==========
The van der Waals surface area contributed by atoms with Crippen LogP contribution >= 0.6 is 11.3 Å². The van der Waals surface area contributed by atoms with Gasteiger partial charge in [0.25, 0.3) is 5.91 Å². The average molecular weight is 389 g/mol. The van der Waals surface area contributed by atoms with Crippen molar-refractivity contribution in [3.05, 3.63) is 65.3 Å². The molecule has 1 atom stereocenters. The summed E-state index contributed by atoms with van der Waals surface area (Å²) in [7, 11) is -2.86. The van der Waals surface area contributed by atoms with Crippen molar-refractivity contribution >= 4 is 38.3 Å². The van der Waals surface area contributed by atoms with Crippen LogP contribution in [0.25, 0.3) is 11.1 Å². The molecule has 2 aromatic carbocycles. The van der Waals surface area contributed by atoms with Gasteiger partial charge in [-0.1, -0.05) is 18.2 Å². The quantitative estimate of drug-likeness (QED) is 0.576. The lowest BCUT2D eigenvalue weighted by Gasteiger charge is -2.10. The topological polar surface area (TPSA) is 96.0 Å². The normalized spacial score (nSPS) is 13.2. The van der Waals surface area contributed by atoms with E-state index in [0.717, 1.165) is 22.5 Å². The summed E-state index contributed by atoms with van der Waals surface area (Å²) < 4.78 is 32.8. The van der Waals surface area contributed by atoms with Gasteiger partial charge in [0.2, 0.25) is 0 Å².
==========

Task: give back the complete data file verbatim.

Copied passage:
The van der Waals surface area contributed by atoms with Crippen LogP contribution >= 0.6 is 11.3 Å². The van der Waals surface area contributed by atoms with Gasteiger partial charge in [0.25, 0.3) is 5.91 Å². The average molecular weight is 389 g/mol. The van der Waals surface area contributed by atoms with Crippen molar-refractivity contribution in [3.05, 3.63) is 65.3 Å². The molecule has 1 atom stereocenters. The summed E-state index contributed by atoms with van der Waals surface area (Å²) in [7, 11) is -2.86. The van der Waals surface area contributed by atoms with Crippen molar-refractivity contribution >= 4 is 38.3 Å². The van der Waals surface area contributed by atoms with Crippen LogP contribution in [0.25, 0.3) is 11.1 Å². The molecule has 2 aromatic carbocycles. The van der Waals surface area contributed by atoms with Gasteiger partial charge in [-0.1, -0.05) is 18.2 Å². The quantitative estimate of drug-likeness (QED) is 0.576. The lowest BCUT2D eigenvalue weighted by Gasteiger charge is -2.10. The topological polar surface area (TPSA) is 96.0 Å². The normalized spacial score (nSPS) is 13.2. The van der Waals surface area contributed by atoms with E-state index in [0.717, 1.165) is 22.5 Å². The summed E-state index contributed by atoms with van der Waals surface area (Å²) < 4.78 is 32.8. The van der Waals surface area contributed by atoms with Gasteiger partial charge in [0.2, 0.25) is 0 Å².